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Saturday, September 23, 2023

Life + Arts

Modern artists make over divas

Opera Vista brings history’s beloved librettos to Houston audiences with contemporary plots and flair.

Viswa Subbaraman initially thought he would fall into the second-generation Indian professional pool of doctors and engineers, but instead he pursued a degree in music, ultimately earning a master’s in conducting.’

Luckily for young lovers of classical music, Subbaraman coming to Houston means that something new will be added to the current opera scene, which is dominated by traditional works.’

‘ ‘While the product that the major opera companies in Houston like Houston Grand Opera and Opera in the Heights put out is excellent, we really wanted to focus on works that would be appealing to people our own age,’ Subbaraman, who just completed his second master’s degree, said.

Patrons of Opera Vista tend to be young professionals and musicians themselves, with an average age of 30 ‘- decades younger than the average symphony, opera or ballet goer.

Subbaraman acknowledges how difficult sitting through a three-hour long opera in a different language can be.’

‘I admit up front that most of us never grew up going to the opera,’ Subbaraman said. ‘I also admit that it takes a bit of work to really figure out what opera is all about.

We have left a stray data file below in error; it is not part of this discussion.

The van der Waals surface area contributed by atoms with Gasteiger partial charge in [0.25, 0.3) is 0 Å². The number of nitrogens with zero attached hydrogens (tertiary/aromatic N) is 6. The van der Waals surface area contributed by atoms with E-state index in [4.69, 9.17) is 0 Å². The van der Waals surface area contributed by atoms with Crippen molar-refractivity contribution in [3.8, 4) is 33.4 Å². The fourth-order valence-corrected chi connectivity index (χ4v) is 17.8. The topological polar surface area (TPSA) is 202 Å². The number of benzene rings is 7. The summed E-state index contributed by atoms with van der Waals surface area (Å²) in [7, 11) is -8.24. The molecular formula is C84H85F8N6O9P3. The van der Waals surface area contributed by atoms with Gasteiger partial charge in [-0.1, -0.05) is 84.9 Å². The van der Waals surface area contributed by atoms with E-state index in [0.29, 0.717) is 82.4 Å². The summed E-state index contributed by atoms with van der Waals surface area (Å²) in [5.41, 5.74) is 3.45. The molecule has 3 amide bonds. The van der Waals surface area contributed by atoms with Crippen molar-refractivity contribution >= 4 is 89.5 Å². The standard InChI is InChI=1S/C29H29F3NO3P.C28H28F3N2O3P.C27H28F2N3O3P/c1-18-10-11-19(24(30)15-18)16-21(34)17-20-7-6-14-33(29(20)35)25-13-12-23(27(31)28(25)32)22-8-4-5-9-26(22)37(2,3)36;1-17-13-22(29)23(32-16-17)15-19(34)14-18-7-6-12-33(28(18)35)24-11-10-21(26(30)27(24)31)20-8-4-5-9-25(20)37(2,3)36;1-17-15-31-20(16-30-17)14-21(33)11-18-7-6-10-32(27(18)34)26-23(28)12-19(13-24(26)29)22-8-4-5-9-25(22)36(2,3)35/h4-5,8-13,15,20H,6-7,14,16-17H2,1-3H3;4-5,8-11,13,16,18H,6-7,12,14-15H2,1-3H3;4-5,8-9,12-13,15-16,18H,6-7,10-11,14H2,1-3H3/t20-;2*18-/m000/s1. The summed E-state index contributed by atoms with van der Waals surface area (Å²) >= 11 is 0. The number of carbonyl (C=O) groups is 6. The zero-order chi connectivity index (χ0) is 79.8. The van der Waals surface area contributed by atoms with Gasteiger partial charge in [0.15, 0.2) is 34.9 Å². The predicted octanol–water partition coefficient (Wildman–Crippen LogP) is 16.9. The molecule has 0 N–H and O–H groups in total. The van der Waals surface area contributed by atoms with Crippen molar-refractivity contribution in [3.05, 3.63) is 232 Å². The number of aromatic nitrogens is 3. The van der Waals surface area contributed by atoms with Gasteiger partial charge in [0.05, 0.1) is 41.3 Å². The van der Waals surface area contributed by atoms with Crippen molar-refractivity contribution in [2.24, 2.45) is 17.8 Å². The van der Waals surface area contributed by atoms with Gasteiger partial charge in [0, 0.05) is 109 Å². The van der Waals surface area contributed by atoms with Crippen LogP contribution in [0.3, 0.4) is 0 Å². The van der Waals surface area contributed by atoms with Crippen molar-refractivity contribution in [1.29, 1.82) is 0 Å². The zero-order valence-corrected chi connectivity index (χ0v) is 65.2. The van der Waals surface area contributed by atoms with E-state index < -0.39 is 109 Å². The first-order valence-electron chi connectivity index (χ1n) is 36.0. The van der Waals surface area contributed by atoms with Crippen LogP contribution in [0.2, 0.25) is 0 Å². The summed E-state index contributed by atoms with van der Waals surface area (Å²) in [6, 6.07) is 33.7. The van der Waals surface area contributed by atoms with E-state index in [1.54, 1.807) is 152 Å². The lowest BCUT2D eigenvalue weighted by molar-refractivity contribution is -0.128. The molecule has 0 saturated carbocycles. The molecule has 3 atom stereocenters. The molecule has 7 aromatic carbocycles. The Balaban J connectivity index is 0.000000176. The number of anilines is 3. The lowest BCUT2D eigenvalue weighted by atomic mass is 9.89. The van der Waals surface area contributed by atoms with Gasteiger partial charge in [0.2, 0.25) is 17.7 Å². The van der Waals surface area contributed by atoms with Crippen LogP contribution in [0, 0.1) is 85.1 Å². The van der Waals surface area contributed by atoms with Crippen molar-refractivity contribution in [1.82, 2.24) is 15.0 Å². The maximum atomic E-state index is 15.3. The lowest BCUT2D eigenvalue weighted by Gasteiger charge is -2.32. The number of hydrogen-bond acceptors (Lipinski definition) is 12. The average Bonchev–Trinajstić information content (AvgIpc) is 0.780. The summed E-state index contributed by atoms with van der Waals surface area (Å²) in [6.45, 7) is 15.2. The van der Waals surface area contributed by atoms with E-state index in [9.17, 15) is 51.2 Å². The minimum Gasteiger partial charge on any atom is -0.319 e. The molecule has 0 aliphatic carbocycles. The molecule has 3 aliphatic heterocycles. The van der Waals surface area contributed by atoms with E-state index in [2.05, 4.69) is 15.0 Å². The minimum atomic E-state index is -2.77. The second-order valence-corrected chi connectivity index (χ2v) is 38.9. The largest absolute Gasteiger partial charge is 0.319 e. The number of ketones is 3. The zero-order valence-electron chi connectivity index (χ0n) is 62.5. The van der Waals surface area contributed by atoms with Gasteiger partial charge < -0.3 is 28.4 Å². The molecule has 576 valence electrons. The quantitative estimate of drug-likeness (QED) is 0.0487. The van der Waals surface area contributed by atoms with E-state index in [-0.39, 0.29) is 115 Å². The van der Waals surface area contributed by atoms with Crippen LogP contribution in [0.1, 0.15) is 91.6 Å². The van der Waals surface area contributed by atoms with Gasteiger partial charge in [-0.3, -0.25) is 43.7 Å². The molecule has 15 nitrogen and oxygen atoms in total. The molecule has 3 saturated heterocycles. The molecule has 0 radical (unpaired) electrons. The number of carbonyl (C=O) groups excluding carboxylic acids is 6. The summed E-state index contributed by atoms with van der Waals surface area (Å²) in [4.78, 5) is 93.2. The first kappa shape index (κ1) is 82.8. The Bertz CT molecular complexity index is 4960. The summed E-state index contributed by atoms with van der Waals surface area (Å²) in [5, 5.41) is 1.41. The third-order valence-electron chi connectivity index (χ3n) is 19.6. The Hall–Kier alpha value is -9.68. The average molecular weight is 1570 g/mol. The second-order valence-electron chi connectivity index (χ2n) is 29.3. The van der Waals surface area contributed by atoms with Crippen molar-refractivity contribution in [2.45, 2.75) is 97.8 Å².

‘ ‘Operas deal with themes of love, freedom, longing, infidelity, nuclear war, heroes, villains, and onward.’

Opera Vista has built an extensive repertoire in its three years of existence, with topics such as a woman selling drugs out of her living room, soldiers in times of war, a gay couple hanged in Iran for their sexual orientation and a group of friends playing cards.

‘Subjects vary; I believe our audience has found them to be current,’ Subbaraman said.

This past weekend, Opera Vista presented a controversial opera entitled A Fiddler’s Tale, which was composed by Wynton Marsalis as a direct response to Igor Stravinsky’s The Soldier’s Tale.

There is an undeniable parallel to Stravinsky’s original work, which allows older, die-hard opera fans to find comfort in this new form. It also fuses jazz with postmodernism in scenes with dialogue. Performers deliver the lines by talking on stage, like a poetic play set to music in the background.

Young professionals or owners of overflowing change jars can take advantage of one of Opera Vista’s new endeavors, Opera 101.’

In Opera 101, Subbaraman uses dialogue accompanied by singers to demonstrate different themes and aspects of opera. The production is put on free of charge at Bar Boheme on the first Friday of the month.

‘The classical arts can sometimes take time, but if you are willing to invest the time in learning about the work, the reward is soul changing,’ Subbaraman said.

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